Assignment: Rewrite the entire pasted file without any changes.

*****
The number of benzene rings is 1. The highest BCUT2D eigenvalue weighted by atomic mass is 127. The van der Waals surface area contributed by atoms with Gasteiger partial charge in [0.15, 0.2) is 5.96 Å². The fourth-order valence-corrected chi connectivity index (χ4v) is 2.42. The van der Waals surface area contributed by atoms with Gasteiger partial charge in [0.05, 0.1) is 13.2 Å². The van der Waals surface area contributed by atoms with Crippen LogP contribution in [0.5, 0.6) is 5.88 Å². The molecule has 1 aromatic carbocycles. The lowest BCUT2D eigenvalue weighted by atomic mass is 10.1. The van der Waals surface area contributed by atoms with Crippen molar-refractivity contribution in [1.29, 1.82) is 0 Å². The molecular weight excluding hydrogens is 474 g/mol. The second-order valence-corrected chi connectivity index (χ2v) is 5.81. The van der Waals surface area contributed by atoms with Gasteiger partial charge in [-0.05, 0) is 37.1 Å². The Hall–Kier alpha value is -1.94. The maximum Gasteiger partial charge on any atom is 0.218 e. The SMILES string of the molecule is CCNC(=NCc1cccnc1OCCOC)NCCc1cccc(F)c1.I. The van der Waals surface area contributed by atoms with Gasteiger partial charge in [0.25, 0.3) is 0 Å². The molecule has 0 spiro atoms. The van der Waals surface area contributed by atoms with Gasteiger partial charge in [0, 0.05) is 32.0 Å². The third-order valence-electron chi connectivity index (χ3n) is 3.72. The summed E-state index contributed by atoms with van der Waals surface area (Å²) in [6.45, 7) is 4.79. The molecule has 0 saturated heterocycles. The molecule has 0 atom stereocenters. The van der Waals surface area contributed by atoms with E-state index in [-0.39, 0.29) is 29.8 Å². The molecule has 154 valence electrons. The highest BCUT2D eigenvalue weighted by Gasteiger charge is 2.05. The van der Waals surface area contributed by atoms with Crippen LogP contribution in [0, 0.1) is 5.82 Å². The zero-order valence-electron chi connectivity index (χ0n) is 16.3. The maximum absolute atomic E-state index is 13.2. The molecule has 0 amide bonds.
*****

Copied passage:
The number of benzene rings is 1. The highest BCUT2D eigenvalue weighted by atomic mass is 127. The van der Waals surface area contributed by atoms with Gasteiger partial charge in [0.15, 0.2) is 5.96 Å². The fourth-order valence-corrected chi connectivity index (χ4v) is 2.42. The van der Waals surface area contributed by atoms with Gasteiger partial charge in [0.05, 0.1) is 13.2 Å². The van der Waals surface area contributed by atoms with Crippen LogP contribution in [0.5, 0.6) is 5.88 Å². The molecule has 1 aromatic carbocycles. The lowest BCUT2D eigenvalue weighted by atomic mass is 10.1. The van der Waals surface area contributed by atoms with Crippen molar-refractivity contribution in [1.29, 1.82) is 0 Å². The molecular weight excluding hydrogens is 474 g/mol. The second-order valence-corrected chi connectivity index (χ2v) is 5.81. The van der Waals surface area contributed by atoms with Gasteiger partial charge in [-0.05, 0) is 37.1 Å². The Hall–Kier alpha value is -1.94. The maximum Gasteiger partial charge on any atom is 0.218 e. The SMILES string of the molecule is CCNC(=NCc1cccnc1OCCOC)NCCc1cccc(F)c1.I. The van der Waals surface area contributed by atoms with Gasteiger partial charge in [0.25, 0.3) is 0 Å². The molecule has 0 spiro atoms. The van der Waals surface area contributed by atoms with Gasteiger partial charge in [0, 0.05) is 32.0 Å². The third-order valence-electron chi connectivity index (χ3n) is 3.72. The summed E-state index contributed by atoms with van der Waals surface area (Å²) in [6.45, 7) is 4.79. The molecule has 0 saturated heterocycles. The molecule has 0 atom stereocenters. The van der Waals surface area contributed by atoms with E-state index in [-0.39, 0.29) is 29.8 Å². The molecule has 154 valence electrons. The highest BCUT2D eigenvalue weighted by Gasteiger charge is 2.05. The van der Waals surface area contributed by atoms with Crippen LogP contribution in [0, 0.1) is 5.82 Å². The zero-order valence-electron chi connectivity index (χ0n) is 16.3. The maximum absolute atomic E-state index is 13.2. The molecule has 0 amide bonds.